Terry introduced himself as a writer and military historian however, on leaving university as a long haired 20 something in the late 60s, he was ordained and took up his first position as curate of St Martin’s in Hereford. As an Anglican priest, he often stood in for his ‘boss’ who was also chaplain to the SAS whose HQ was in Hereford. Being of a similar age to many of the army lads, he drank with them, conducted their marriages, baptised their children and sadly had to bury those killed in the line of duty; it was whilst here that he developed an interest in military history.
After three and a half years, Terry left Hereford to take up the post of curate at St John’s in Spalding and, under the guidance of a very wise and learned parish priest, he developed a penchant for whisky and the realisation that he was unable to sing. Despite, receiving singing lessons, it was eventually acknowledged by those in authority that he was totally incapable of performing the Sung Eucharist in Church. During his time in Spalding, Terry also suffered personal tragedy and had to conduct the funeral service of his own prematurely born twin daughters.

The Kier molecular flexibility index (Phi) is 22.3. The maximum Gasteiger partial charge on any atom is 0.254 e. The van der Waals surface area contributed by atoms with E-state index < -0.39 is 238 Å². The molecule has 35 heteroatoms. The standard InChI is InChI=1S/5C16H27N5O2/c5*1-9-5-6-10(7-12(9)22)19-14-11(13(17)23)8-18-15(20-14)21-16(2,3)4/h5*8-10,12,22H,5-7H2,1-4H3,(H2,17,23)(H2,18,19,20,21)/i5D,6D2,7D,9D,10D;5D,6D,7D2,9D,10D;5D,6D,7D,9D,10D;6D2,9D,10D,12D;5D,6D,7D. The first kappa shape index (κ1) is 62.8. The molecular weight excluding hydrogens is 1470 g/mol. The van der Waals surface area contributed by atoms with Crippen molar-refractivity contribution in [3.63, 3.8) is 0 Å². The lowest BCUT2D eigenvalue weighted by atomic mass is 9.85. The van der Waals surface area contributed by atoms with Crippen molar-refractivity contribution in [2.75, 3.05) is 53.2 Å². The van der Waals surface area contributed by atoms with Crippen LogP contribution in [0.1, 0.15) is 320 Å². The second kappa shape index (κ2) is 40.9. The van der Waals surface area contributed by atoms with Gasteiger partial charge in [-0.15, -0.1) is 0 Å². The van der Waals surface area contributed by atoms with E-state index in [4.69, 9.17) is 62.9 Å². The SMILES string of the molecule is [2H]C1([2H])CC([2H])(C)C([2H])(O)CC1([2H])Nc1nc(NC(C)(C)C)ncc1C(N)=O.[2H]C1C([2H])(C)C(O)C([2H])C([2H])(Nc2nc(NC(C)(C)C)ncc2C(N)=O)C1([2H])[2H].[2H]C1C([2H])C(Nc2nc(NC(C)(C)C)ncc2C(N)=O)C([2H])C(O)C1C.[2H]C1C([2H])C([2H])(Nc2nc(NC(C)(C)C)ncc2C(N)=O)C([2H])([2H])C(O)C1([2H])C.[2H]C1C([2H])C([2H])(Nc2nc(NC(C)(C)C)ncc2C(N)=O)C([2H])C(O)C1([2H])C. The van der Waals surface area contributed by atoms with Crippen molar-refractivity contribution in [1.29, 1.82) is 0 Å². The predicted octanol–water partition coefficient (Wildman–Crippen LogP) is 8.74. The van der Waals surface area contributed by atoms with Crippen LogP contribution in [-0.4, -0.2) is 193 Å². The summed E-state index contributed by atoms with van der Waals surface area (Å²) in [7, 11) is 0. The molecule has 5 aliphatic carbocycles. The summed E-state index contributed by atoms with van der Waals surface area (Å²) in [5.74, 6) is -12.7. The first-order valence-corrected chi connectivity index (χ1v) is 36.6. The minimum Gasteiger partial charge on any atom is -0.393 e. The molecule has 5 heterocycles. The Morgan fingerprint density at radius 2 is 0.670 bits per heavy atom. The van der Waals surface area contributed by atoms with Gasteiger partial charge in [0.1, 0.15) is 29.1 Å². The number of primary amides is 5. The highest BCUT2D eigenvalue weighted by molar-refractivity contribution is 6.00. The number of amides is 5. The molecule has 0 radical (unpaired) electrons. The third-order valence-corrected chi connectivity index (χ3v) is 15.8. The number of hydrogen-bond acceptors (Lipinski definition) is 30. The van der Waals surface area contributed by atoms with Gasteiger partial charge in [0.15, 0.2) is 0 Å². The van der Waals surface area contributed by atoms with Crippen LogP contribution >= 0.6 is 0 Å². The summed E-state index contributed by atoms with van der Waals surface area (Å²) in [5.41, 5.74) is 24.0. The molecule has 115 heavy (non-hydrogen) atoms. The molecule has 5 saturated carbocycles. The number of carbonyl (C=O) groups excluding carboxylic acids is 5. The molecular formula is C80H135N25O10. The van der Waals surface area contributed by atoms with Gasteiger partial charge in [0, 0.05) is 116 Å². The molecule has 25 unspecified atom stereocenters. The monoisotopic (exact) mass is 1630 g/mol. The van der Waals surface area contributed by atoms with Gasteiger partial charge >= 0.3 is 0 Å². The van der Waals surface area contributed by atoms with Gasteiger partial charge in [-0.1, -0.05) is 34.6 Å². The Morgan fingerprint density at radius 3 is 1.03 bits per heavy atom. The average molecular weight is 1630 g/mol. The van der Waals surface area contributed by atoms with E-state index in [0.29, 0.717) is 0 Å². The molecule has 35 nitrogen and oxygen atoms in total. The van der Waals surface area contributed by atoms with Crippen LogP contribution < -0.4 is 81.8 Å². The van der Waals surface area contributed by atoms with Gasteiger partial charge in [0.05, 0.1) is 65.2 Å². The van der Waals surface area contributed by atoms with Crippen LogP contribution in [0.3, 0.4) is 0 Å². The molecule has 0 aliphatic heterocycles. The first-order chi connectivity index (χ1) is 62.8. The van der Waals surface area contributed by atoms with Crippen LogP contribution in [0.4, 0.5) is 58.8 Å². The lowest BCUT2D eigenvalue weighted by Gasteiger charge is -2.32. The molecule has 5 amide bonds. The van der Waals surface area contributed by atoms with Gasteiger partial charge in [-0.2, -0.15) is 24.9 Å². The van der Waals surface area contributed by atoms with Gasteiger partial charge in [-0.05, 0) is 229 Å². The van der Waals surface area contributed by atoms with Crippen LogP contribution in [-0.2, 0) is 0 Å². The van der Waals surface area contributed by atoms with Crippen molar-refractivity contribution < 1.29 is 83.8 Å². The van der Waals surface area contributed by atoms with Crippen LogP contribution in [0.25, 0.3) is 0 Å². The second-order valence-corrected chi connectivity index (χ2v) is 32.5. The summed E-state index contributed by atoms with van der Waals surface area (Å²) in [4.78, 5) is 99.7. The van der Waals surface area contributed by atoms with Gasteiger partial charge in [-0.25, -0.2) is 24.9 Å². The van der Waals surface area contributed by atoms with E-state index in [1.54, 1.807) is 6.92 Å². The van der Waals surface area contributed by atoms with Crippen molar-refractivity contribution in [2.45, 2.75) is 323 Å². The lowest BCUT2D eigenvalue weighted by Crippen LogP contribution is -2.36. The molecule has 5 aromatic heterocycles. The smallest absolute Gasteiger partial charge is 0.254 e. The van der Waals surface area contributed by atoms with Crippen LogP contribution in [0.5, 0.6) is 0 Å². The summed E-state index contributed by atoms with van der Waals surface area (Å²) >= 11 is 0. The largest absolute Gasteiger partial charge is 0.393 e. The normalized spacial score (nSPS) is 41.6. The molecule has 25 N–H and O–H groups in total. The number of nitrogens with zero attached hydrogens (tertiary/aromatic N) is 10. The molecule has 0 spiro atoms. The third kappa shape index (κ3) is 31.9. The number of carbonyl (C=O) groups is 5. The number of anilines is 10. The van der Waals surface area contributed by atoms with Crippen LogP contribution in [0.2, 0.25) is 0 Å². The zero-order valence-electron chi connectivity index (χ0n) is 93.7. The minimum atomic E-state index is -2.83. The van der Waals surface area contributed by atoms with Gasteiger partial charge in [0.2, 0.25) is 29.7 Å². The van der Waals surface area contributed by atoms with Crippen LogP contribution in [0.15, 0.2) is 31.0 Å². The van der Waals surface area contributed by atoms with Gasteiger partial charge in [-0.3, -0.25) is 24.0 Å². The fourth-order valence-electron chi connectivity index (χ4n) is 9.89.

From Spalding, Terry was ‘posted’ to Grantham and specifically the Earlsfield estate where his aptitude for administering pastoral care was in great demand however, by now it was the late 70s and he had become so disenchanted with Church politics that he resigned. The term ‘God moves in mysterious ways’ now comes to mind as coincidentally, the position of curator of the regimental museum at Belvoir Castle became vacant; he applied for it and was successful. With exclusive access to these archives, Terry wrote his first book about the last full cavalry charge made by the British army however, he is best known for writing Hell Riders which is based on eye witness accounts from those who actually took part in the Charge of the Light Brigade. His third tome features the relationships between Patton, Montgomery and Rommel and he is currently writing a novel set in the Crimean War.